This can ceminina evidenced by trichogram or anatomopathological examination. In FPHL there is a femminina in the duration of the anagen phase and a miniaturization of the dermal papilla thinning of the hair.
Thick pigmented hairs are gradually replaced by miniaturized hairs Figure 2. Moreover, there is a delay between the end of femknina telogen phase and the beginning of the new anagen phase.
Representative schemes of the hair cycle. A – Normal cycle of the follicle.
B – Alterations occurring in baldness: The hair follicle is a complex structure in constant activity. An imbalance between various growth factors and cytokines which mantain the anagen phase and promote apoptosis can determine the beginning of the catagen phase Chart 1.
Main factors associated with the transition from the anagen hair phase to the catagen hair phase. The diffuse apoptosis of the follicular keratinocytes leads to the follicular regression observed in the catagen phase.
The premature termination of the anagen phase is a landmark event in the development of FPHL. Apoptosis can be triggered in two ways: In the hair follicle, the apoptosis starts in the melanogenic area late anagenpropagates to the array premature catagen and then to the internal and external root sheath. Apoptosis in the various sites of the hair follicle present different forms of regulation.
The direct role of cytokines and alopeecia factors in the control of the apoptosis of follicular keratinocytes in this process has not yet been fully established. The diameter of the follicles is directly determined by the size of the dermal papilla. As the hair keeps the same thickness from the tip to the proximal andgogenetica, it is concluded that no thinning occurs during the anagen phase. Thus, it is understood that miniaturization occurs sometime between the catagen phase and the formation of the new hair.
The miniaturized hair is very similar to vellus hair, but is not a true vellus hair.
Although the hair is thin, it has a developed piloerector muscle, unlike the vellus hair, which has no or absent muscle. A possible mechanism of follicle miniaturization is the decrease in the number of papilla cells due to apoptosis. Despite the importance of hormonal factors in the development of baldness, the action mechanisms through which they lead to shortening of the anagen phase and the miniaturization of the follicles have not yet been elucidated.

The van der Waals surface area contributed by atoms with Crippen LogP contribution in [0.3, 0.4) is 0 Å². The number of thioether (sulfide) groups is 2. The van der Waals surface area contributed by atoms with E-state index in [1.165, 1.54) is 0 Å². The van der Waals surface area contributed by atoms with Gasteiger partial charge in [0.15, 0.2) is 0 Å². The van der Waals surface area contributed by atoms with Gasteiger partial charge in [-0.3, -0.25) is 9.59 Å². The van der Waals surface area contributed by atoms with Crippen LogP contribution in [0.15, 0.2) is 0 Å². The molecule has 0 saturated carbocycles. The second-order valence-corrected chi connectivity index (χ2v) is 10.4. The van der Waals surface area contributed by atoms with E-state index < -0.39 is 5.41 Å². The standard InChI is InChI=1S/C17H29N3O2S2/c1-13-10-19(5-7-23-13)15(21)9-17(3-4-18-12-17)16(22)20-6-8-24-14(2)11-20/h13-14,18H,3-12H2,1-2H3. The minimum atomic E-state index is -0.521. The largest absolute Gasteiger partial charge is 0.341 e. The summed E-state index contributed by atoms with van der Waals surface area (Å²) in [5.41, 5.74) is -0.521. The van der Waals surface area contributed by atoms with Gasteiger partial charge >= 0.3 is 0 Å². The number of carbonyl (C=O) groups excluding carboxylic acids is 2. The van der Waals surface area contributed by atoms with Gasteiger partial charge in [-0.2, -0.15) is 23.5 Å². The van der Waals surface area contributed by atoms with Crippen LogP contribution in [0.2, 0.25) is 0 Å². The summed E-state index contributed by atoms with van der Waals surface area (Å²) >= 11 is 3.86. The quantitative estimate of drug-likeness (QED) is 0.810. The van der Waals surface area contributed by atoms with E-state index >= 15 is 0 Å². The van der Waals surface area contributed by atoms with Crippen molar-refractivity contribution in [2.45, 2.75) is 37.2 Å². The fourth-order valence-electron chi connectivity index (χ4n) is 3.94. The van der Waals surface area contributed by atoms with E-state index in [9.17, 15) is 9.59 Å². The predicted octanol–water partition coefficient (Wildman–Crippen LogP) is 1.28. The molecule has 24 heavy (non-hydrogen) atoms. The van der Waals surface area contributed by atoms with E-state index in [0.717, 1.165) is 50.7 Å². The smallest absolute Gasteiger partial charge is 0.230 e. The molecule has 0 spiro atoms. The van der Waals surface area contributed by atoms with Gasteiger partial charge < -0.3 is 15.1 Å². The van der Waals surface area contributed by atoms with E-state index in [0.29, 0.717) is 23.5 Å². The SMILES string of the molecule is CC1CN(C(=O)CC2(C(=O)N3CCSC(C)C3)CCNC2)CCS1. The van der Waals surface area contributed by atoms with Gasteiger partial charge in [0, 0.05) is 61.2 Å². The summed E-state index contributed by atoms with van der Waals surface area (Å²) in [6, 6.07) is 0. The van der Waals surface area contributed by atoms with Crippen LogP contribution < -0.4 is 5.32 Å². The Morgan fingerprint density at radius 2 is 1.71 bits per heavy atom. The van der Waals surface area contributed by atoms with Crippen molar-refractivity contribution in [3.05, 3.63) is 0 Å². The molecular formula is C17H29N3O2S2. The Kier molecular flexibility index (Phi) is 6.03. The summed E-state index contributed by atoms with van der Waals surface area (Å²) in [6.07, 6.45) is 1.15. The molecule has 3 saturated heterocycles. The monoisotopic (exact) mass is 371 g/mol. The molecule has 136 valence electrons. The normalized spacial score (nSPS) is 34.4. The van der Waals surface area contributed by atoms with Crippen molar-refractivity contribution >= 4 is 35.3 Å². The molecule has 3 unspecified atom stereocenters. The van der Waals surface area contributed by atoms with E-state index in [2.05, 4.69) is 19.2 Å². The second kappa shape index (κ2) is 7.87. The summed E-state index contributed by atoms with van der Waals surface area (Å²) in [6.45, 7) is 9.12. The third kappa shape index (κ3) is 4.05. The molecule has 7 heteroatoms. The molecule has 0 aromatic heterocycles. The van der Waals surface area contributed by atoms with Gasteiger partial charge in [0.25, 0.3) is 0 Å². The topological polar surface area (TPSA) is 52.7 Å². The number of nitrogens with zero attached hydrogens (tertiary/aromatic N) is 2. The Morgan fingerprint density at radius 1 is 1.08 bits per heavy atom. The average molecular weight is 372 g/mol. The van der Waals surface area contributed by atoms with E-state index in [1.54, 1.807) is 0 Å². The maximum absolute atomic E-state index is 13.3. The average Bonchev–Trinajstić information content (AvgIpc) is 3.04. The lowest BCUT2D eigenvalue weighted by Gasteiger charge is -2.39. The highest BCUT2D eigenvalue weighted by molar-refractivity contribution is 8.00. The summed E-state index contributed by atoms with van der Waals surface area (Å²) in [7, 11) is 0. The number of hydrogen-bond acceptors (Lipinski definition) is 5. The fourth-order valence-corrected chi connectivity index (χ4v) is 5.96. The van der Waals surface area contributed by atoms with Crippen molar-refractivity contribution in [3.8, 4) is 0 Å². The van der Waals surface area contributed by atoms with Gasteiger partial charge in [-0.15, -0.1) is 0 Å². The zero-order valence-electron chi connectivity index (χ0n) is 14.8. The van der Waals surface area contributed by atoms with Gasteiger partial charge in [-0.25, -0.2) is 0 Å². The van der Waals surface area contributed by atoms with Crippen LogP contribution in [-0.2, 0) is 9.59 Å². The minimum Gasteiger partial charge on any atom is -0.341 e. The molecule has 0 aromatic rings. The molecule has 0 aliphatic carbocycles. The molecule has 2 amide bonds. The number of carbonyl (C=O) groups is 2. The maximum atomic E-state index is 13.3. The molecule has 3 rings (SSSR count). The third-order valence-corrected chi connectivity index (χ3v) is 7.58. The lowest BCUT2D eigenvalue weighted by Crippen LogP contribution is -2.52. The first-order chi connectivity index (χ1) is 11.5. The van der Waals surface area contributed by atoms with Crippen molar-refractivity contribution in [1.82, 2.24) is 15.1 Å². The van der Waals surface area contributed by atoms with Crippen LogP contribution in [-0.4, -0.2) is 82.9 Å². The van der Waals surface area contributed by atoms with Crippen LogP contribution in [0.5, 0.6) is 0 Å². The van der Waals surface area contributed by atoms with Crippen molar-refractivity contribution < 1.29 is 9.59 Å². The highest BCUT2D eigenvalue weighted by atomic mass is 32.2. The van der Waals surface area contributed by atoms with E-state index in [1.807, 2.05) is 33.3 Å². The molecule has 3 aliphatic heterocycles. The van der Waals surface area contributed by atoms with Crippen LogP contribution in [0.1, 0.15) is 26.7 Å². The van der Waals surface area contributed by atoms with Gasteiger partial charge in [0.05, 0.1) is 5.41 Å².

The dependence on androgens for the development of baldness in men was observed by Hippocrates BC and established by Hamilton in It was observed that eunuchs and men castrated before puberty did not develop baldness. However, the administration of testosterone T induced alopecia in individuals with a family history of baldness.
Female Pattern Hair Loss: a clinical and pathophysiological review
Androgens spread through the cytoplasmic membrane and connect themselves to specific intracellular receptors. This complex hormone-receptor promotes the transcription of genes that are primarily responsible for its tissue actions. The miniaturization of the hair follicle caused by androgens occurs primarily due to the action of DHT, which has five times greater affinity for the androgen receptor AR than testosterone.
Representative scheme of the cellular action of androgens. In addition, DHT may interfere with the follicular cycle by interacting with the Wnt signaling pathway. The Wnt pathway induces dermal papilla cells to maintain the anagen phase.
A recent phase I clinical trial showed improvements in hair density and thickness in men with MPA through the infiltration of a complex containing Wnt activity. Despite the fact that the evidence indicating that androgens participate in baldness has emerged from studies in men, androgens were also assumed to play such role in female baldness, due to the idea that, in spite of the clinical differences, male and female baldness are the same entity.
However, finasteride and dutasteride even at higher doses showed less consistent results in the treatment of FPHL. Aromatase is an enzyme that converts androstenedione to estrone and testosterone to estradiol, exerting an antiandrogenic action. Inin a study by Sawaya involving 12 men and 12 women with baldness, the aromatase levels of the follicles of the frontal region of women with FPHL were half as high as those of the occipital region.
When compared with the follicles of the frontal region of men showed, these levels were six times greater.
In baldness, the miniaturization process may be accompanied by a mild to moderate lymphohistiocytic inflammatory infiltrate in the peri-infundibular region. To term microinflamation has been used in order to differentiate it from the inflammation that occurs in scarring alopecia. The frequency of this process is abdrogenetica. InWhiting evaluated the presence of inflammatory infiltrate in men with MPA and 22 controls 13 men and 9 women.
The fact that the inflammatory process occurs in the upper part of the follicle suggests that the causal factor may affect this region. External factors androgenetiica as ultraviolet radiation, environmental pollutants, inhabitants of the skin microbiota and follicle such as Propionibacterium sp. The real meaning of this inflammatory process for development of FPHL, as well as its possible relation to the miniaturization process and the hormonal elements involved in FPHL have not yet been established.
Family segregation is not yet fully understood, however, the high prevalence of FPHL and the fact that FPHL manifests with varying degrees of intensity and has its onset at different ages, suggest a polygenic pattern with incomplete penetrance.